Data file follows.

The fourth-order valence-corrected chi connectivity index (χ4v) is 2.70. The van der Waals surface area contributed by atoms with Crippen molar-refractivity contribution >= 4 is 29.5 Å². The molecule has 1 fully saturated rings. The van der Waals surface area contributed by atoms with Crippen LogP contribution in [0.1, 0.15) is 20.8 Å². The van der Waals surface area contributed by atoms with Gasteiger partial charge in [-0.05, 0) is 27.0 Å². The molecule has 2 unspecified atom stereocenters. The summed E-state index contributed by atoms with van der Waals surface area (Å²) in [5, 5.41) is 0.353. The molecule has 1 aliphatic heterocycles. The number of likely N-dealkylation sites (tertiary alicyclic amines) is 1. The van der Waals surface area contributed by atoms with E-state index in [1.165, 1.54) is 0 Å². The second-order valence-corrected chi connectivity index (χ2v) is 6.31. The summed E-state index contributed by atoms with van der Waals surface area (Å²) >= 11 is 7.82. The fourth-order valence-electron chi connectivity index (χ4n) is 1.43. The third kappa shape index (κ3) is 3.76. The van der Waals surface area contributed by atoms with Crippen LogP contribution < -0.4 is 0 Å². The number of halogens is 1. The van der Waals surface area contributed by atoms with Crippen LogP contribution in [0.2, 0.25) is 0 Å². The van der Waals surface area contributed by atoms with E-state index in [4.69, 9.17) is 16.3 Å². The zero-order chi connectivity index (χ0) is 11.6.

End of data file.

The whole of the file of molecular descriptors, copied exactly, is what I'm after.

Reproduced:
The fourth-order valence-corrected chi connectivity index (χ4v) is 2.70. The van der Waals surface area contributed by atoms with Crippen molar-refractivity contribution >= 4 is 29.5 Å². The molecule has 1 fully saturated rings. The van der Waals surface area contributed by atoms with Crippen LogP contribution in [0.1, 0.15) is 20.8 Å². The van der Waals surface area contributed by atoms with Gasteiger partial charge in [-0.05, 0) is 27.0 Å². The molecule has 2 unspecified atom stereocenters. The summed E-state index contributed by atoms with van der Waals surface area (Å²) in [5, 5.41) is 0.353. The molecule has 1 aliphatic heterocycles. The number of likely N-dealkylation sites (tertiary alicyclic amines) is 1. The van der Waals surface area contributed by atoms with E-state index in [1.165, 1.54) is 0 Å². The second-order valence-corrected chi connectivity index (χ2v) is 6.31. The summed E-state index contributed by atoms with van der Waals surface area (Å²) >= 11 is 7.82. The fourth-order valence-electron chi connectivity index (χ4n) is 1.43. The third kappa shape index (κ3) is 3.76. The van der Waals surface area contributed by atoms with Crippen LogP contribution < -0.4 is 0 Å². The number of halogens is 1. The van der Waals surface area contributed by atoms with Crippen LogP contribution in [0.2, 0.25) is 0 Å². The van der Waals surface area contributed by atoms with E-state index in [4.69, 9.17) is 16.3 Å². The zero-order chi connectivity index (χ0) is 11.6.